Tags

, , , , , , , , , , , , , , , , , , , , ,

Shady: Why will the Parliamentary Commissioner for Standards NOT investigate the new evidence that has come to light about George Osborne's expenses?

Shady: Why will the Parliamentary Commissioner for Standards NOT investigate the new evidence that has come to light about George Osborne’s expenses?

Members of Parliament have been made to pay back nearly £390,000 in ‘profits’ judged by the Independent Parliamentary Standards Authority to have been made on taxpayer-funded homes – with one highly-notable exception.

In total, 71 MPs have repaid cash claimed on mortgage interest payments between 2010 and 2012.

The highest amount repaid was £81,446, by Conservative David Jones. He had only claimed around £18,061 but the amount he had to repay depended not only on how much he had claimed, but how much the value of his property had risen.

Changes to the system after the expenses scandal meant new MPs could not claim expenses towards the cost of mortgage interest payments on their second homes. Those who had already bought properties under the old system were allowed to continue claiming until August last year, if they agreed to repay a share of any profit made over that period.

This leads us to the worst offender we know, and the reason he does not appear on this list.

We know that George Osborne falsely claimed mortgage interest on a farmhouse, a neighbouring paddock, and other land in his Tatton constituency as an allowable expense, stating that he needed the house to perform his duties as an MP. Taxpayers’ money paid the interest on the paddock and the other land, even though they were registered separately with the Land Registry and went unmentioned in his expenses claim.

Between 2003 and 2009, he claimed up to £100,000 in expenses on the building (and the two pieces of land, even though they went unmentioned on his claim), which he had bought for £455,000 in 2000. A 2005 re-mortgage allowed him to increase the value to £480,000 and add the initial purchase costs and £10,000 for repairs to the interest-only arrangement; all the money came from the taxpayer.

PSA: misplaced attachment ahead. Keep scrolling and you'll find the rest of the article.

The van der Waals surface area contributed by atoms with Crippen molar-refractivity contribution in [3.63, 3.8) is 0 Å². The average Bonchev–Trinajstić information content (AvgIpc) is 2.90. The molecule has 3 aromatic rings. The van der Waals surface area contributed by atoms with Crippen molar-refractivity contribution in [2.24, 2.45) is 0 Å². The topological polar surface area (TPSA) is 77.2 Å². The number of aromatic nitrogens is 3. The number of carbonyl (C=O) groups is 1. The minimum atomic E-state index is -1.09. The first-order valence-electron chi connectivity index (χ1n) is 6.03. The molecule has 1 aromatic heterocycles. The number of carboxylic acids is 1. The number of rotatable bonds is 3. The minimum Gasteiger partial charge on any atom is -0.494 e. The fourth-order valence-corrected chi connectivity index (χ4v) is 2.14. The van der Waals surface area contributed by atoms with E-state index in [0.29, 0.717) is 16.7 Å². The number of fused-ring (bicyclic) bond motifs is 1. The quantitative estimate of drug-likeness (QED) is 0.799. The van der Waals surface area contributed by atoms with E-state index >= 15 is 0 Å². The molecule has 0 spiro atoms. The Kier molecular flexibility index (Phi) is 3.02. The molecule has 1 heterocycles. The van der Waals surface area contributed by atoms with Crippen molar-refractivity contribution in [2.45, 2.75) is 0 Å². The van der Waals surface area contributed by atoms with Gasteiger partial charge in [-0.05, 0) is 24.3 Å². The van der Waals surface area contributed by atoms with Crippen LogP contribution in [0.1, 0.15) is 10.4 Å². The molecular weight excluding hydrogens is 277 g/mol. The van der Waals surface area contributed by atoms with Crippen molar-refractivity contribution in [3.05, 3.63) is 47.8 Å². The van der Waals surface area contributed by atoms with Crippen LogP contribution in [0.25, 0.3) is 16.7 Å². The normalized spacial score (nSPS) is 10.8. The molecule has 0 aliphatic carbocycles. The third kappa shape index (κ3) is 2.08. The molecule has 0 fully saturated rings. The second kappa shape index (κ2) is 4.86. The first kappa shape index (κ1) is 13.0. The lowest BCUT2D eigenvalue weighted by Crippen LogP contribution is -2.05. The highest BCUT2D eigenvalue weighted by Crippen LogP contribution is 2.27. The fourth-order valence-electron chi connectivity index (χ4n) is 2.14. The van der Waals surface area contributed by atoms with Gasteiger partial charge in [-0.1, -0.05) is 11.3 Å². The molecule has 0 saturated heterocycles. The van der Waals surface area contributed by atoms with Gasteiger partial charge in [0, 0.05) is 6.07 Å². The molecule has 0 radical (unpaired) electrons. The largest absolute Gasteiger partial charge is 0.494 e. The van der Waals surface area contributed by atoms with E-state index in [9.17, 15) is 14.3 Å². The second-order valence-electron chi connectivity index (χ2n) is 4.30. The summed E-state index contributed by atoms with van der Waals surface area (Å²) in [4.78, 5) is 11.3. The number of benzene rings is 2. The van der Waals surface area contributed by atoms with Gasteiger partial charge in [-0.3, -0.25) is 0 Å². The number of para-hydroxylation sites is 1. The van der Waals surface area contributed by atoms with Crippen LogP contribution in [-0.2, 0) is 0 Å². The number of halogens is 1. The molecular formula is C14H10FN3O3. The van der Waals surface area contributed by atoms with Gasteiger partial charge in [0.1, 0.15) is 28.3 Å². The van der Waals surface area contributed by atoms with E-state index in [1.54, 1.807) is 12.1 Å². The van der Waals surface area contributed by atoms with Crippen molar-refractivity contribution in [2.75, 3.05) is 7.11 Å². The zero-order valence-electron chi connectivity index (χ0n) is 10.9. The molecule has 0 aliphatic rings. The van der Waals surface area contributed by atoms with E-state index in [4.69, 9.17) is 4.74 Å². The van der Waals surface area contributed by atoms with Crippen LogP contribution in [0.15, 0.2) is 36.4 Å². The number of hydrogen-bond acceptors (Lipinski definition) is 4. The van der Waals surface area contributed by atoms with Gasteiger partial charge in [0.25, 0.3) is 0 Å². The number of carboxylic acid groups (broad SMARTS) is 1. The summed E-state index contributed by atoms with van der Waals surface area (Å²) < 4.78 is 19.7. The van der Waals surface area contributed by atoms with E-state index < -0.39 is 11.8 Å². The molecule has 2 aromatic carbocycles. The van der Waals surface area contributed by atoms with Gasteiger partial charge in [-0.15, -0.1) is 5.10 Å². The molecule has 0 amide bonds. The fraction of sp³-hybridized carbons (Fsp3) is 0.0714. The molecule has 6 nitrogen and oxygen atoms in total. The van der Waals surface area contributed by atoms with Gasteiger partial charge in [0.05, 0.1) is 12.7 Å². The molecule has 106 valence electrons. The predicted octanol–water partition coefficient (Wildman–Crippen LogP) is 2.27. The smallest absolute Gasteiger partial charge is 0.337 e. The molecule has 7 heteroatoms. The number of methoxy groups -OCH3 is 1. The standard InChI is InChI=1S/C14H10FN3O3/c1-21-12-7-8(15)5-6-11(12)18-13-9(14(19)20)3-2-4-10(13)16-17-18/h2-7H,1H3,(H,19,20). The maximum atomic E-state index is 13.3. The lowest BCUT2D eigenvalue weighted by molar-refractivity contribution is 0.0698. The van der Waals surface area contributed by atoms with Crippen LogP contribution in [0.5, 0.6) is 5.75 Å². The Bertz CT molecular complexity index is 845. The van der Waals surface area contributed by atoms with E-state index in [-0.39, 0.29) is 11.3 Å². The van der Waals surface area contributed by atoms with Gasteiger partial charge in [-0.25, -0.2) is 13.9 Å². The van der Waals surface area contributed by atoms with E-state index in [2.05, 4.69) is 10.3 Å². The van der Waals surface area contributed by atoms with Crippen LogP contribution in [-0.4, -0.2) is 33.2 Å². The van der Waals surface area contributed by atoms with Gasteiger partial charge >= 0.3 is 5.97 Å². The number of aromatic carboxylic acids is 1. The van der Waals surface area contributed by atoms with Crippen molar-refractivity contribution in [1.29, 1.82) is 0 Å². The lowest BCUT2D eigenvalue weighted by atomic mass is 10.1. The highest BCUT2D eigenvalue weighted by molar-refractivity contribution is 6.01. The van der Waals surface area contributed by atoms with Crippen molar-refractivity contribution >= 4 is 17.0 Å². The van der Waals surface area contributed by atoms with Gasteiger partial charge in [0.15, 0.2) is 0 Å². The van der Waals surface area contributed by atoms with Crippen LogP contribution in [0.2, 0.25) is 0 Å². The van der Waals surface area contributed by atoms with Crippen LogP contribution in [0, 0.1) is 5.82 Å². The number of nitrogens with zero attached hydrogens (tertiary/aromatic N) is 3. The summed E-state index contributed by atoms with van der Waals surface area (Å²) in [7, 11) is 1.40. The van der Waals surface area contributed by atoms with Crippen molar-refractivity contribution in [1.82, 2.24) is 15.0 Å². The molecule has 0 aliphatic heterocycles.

Osborne stopped claiming in 2009. This is why he cannot be included among the MPs being asked to refund the taxpayer. When the Standards Commissioner examined Osborne’s expenses claims in 2010, he was ordered to pay £1,936 – a derisory amount that mocks the taxpayers who stumped up the cash.

Osborne sold the farmhouse and land in 2011, for an amount believed to be around £1 million. He pocketed all the money and did not repay a single penny that he had taken from the taxpayer.

Considering the amounts these 71 MPs have had to pay back – and especially considering the amounts paid by those whose property (like Osborne’s) increased in value – one might consider him to have made a very canny decision to stop claiming when he did. Bear in mind that it was an interest-only mortgage, so it would not have been paid off when he stopped claiming.

He played the system, using taxpayers’ money to make himself £1 million. He also committed fraud, or at least false accounting, in failing to declare that he was also claiming for two extra pieces of land that would have invalidated the claim altogether, as they were not used for Parliamentary purposes.

While he keeps the money, those MPs who have paid back huge amounts – including prominent cabinet members like Kenneth Clarke and Philip Hammond – have a right to feel that the system has discriminated against them.

I bet they don’t do anything about it.